Tag Archives: wild rice

Soup’s On!

24 Jan

I am a firm believer in the power of soup. No, not for healing from the common cold. Nor for “healing” of my soul…no, I just believe that soup is wonderful, delicious stuff, and if it cures my body and my soul while I’m eating it, so much the better.

My mother is a soup magician. When I was growing up, she could take turkey bones, leftover green beans, a little lemon juice, onion and celery and rice, and make a pot of deliciousness which would bring us all running when “soup’s on” echoed down the glass-walled hallway. When I was home over Christmas, she made soup too – though with quinoa noodles, a noticeable change since the ‘80’s – and proved that she still has what it takes to bring us running.

Because I’d watched Mom turn leftovers into magic so many times, I wasn’t afraid to try making soup myself when finally on my own in my tiny grad-school kitchen. It must be in my genes. Luckily for my taste buds, I was not disappointed.

We finally got some snow last night; about 5 inches of powdery, dry stuff with which the prairie winds have a heyday. The lack of snow to this point has somehow curbed my soup-longing but today I’m drooling over cookbooks, planning at least a week of soup, soup, soup!!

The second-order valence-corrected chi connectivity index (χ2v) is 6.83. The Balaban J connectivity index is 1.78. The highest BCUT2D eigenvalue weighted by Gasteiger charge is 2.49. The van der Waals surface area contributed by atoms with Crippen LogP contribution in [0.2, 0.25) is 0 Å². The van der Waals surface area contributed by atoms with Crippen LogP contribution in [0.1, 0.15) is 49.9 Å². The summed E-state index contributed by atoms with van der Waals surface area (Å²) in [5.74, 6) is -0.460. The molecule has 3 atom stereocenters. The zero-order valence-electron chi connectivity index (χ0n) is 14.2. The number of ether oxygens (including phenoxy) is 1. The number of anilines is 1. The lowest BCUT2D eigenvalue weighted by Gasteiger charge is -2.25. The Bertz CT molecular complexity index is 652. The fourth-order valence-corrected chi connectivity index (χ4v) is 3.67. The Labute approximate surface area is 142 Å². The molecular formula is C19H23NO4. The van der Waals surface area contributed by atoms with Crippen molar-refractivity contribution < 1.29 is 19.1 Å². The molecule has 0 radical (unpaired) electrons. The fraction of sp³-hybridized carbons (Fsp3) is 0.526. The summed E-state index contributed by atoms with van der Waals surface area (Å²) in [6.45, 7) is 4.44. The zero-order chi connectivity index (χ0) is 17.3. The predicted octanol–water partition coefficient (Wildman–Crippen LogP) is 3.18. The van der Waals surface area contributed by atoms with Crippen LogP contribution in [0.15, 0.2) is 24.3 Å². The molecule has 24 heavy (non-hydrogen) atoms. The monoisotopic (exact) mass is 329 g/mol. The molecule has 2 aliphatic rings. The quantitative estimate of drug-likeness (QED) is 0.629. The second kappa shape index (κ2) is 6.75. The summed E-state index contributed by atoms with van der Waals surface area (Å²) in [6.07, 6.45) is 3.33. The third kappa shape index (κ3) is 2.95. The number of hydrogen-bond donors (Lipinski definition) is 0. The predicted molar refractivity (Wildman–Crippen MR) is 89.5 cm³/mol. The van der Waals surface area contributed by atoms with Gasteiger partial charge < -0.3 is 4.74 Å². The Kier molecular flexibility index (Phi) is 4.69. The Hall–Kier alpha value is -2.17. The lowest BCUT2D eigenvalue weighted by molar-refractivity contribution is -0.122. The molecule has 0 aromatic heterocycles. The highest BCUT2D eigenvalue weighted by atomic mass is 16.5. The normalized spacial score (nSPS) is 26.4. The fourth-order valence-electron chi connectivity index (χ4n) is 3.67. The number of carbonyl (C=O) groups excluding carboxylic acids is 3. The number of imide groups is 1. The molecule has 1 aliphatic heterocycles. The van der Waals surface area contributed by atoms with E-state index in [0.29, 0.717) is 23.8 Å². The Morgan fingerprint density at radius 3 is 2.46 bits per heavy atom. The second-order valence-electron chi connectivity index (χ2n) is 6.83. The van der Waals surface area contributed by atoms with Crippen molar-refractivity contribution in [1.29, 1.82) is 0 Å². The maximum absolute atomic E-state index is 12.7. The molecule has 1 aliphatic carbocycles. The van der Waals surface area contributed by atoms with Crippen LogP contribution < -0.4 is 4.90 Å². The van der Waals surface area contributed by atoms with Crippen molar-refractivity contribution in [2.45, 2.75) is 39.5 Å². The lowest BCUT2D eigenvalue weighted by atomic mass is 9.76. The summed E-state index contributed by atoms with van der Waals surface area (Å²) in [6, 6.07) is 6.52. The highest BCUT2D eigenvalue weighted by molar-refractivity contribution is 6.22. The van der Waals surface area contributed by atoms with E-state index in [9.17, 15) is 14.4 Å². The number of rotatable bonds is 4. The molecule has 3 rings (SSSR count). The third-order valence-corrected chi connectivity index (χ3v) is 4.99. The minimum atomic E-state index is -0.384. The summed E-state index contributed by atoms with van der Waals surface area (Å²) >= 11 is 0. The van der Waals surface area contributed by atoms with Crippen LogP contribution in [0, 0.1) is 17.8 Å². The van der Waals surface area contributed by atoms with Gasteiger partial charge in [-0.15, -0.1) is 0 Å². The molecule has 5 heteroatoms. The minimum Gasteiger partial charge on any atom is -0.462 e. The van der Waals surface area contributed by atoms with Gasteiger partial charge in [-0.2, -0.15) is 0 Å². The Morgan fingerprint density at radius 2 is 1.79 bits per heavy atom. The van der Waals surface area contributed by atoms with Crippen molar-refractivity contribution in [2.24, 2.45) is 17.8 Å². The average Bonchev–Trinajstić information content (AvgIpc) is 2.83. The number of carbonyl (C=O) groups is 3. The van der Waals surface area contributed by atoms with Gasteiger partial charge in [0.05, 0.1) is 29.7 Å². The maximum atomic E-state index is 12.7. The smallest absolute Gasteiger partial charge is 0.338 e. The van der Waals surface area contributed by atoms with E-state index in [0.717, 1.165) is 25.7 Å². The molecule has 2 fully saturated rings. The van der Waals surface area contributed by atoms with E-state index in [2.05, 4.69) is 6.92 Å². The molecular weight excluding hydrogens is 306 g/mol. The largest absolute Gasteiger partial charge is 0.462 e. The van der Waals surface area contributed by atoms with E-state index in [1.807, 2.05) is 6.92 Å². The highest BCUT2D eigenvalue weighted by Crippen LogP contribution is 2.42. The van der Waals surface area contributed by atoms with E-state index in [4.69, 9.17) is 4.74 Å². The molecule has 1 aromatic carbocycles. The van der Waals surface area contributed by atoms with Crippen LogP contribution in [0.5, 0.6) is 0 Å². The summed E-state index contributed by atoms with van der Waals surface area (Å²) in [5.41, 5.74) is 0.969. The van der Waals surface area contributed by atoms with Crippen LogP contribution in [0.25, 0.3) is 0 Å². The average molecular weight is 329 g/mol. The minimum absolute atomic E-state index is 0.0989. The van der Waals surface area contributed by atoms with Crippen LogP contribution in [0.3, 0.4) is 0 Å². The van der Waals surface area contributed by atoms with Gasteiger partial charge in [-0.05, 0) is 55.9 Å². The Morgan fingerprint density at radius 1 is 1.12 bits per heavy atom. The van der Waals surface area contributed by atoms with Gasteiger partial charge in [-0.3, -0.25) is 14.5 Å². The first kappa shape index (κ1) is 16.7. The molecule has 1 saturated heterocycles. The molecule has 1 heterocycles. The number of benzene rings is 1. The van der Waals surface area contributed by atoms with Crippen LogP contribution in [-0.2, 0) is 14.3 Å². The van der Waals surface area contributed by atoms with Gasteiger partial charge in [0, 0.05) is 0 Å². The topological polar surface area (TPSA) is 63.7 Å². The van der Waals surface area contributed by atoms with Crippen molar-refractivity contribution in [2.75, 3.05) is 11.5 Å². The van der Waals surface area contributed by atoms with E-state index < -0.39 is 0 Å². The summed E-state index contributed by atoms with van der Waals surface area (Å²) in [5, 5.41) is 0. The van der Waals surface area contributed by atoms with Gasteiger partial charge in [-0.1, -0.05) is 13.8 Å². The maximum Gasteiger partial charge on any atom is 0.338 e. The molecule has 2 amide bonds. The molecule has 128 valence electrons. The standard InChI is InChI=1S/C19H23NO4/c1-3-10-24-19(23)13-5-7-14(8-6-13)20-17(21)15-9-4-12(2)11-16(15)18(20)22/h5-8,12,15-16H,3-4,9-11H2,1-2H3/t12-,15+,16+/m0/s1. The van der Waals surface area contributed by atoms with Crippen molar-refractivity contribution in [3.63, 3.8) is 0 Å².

Wild rice - before it's cooked.


Here’s my all-time favorite – Wild Rice Chicken Soup. (It’s my 9-year old daughter’s favorite, too). This even won my husband over, and he wasn’t a fan of wild rice. Wild rice, in case you don’t know, isn’t really rice at all. Also known as Canada Rice or Indian Rice, it is the flowering head of a certain type of grass which grows in certain shallow lakes. Harvesting is a bit of a bother, as each grain is gotten by whacking the tops of the grasses over the edge of a tarp-lined canoe, causing the grains to fall onto the tarp. This means you need two people for sure – one canoeing, one whacking – and, as you can guess, the cost of wild rice reflects all the time and bother of the harvest.

That being said, it’s more easily found than it used to be, when people in Minnesota could find it but no one else ever could. It grows well in Northern MN, as well as (as the name suggests), parts of Canada. I know it can be found in Trader Joes across the United States, though I’m not certain it can be found in Australia – sorry to you, my Aussie readers! As with everything these days, I’m sure it can be found on-line wherever you live!

After it's cooked and the grains have popped open. Steamy goodness!

Cooking wild rice for a LONG TIME is necessary to soften the tough outer shell of the grain. The packaging should have directions to cook the rice. I think using the stovetop is best, though I’ve done it in the oven (takes 2 hours) and I’ve even seen microwave directions, though I’ve never tried it that way. Rinse the rice before you cook it, to get rid of dust and/or small stones. You can buy pre-cooked and canned wild rice…but that always seems like a bit of a cop-out to me! It does speed up the process, but it also adds to the cost…and, most likely, the sodium levels.